CNN pollster guru Harry Enten finally talks about a very real possibility: a blowout by Biden in November that sees him get 400 electoral votes.
If you were to look at the polling right now, there's a pretty clear picture. Biden has leads of somewhere between five and eight points in a number of states Trump won four years ago: Arizona, Michigan, Pennsylvania and Wisconsin. Those plus the states Hillary Clinton won get Biden to about 290 electoral votes.
If you add on the other states where Biden has at least a nominal edge in the averages (Florida and North Carolina), Biden is above 330 electoral votes.
That's not quite at blowout levels, but look at the polling in places like Georgia, Iowa, Ohio and Texas. We're not really talking about those places right now, even though one or both campaigns have fairly major advertising investments planned down the stretch in all four.
The polling there has been fairly limited, but it's been pretty consistent. Biden is quite competitive.
If you were to do an aggregation of the polls that are available in those states, Biden's down maybe a point or two at most.
In other words, Biden's much closer to leading in Georgia, Iowa, Ohio and Texas than Trump is in Arizona, Michigan, Pennsylvania and Wisconsin, let alone Minnesota.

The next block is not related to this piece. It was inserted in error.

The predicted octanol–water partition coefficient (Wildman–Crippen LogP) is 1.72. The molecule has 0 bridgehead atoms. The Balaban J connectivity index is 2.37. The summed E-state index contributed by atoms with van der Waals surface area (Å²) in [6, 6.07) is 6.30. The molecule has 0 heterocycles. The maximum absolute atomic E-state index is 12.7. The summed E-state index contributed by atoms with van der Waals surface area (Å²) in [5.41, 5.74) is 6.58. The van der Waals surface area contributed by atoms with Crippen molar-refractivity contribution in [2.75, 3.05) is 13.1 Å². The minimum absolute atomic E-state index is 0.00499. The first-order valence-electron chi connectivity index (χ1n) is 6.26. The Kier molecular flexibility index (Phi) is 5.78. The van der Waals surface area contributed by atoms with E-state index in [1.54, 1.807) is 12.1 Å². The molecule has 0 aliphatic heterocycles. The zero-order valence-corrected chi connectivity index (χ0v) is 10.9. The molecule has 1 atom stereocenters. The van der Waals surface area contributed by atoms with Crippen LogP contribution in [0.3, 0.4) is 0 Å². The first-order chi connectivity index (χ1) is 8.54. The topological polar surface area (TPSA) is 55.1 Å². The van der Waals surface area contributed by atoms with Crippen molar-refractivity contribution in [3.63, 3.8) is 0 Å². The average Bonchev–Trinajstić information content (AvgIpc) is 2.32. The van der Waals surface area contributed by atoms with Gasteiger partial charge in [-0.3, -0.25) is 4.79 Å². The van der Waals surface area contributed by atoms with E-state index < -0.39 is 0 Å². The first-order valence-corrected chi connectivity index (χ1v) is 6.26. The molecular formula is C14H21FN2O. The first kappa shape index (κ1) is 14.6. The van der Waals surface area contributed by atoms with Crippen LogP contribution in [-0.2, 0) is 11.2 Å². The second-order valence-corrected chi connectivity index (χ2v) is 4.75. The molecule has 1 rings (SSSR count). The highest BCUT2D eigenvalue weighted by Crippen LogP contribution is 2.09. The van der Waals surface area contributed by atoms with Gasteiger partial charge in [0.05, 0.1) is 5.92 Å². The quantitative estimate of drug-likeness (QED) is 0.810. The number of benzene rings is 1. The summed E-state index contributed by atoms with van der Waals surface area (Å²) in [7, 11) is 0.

Indeed, it's quite possible he's actually up in either Georgia, Iowa, Ohio or Texas, and we just don't know it because there isn't enough fresh data. For example, Clinton only lost in Georgia by five points in 2016, and Biden's doing about five points better in the national polls than she did in the final vote. It would make sense, therefore, that Biden's quite close to Trump there at this point.
Wins in any of those states by Biden could push his Electoral College tally up to about 340 electoral votes or higher, depending on which states Biden wins. Victories in all four would push him well over 400 electoral votes.
Models such as those produced by FiveThirtyEight show just how possible it is for Biden to blow Trump out of the water. The model actually anticipates a better chance of Trump closing his deficit than Biden expanding it.
Even so, Biden has a better chance (about 45%) of winning 340 electoral votes than Trump has of winning the election (about 25%). Biden's chance of taking 400 electoral votes is pretty much the same of Trump winning.
The assumption is that the polls are unfairly favoring Biden, because that's what happened to Clinton in state polling in 2016. In Ohio especially, the state polls were all inaccurate to the point of uselessness, turning a three point Clinton lead into an 8-point Trump win. Granted, a lot of that was the Bradley effect of men refusing to actually vote for a woman president, plus the Comey effect in the last two weeks of the campaign.
I don't see that being the case with Biden. I think he's doing much better, and the polls are more accurate state-wise.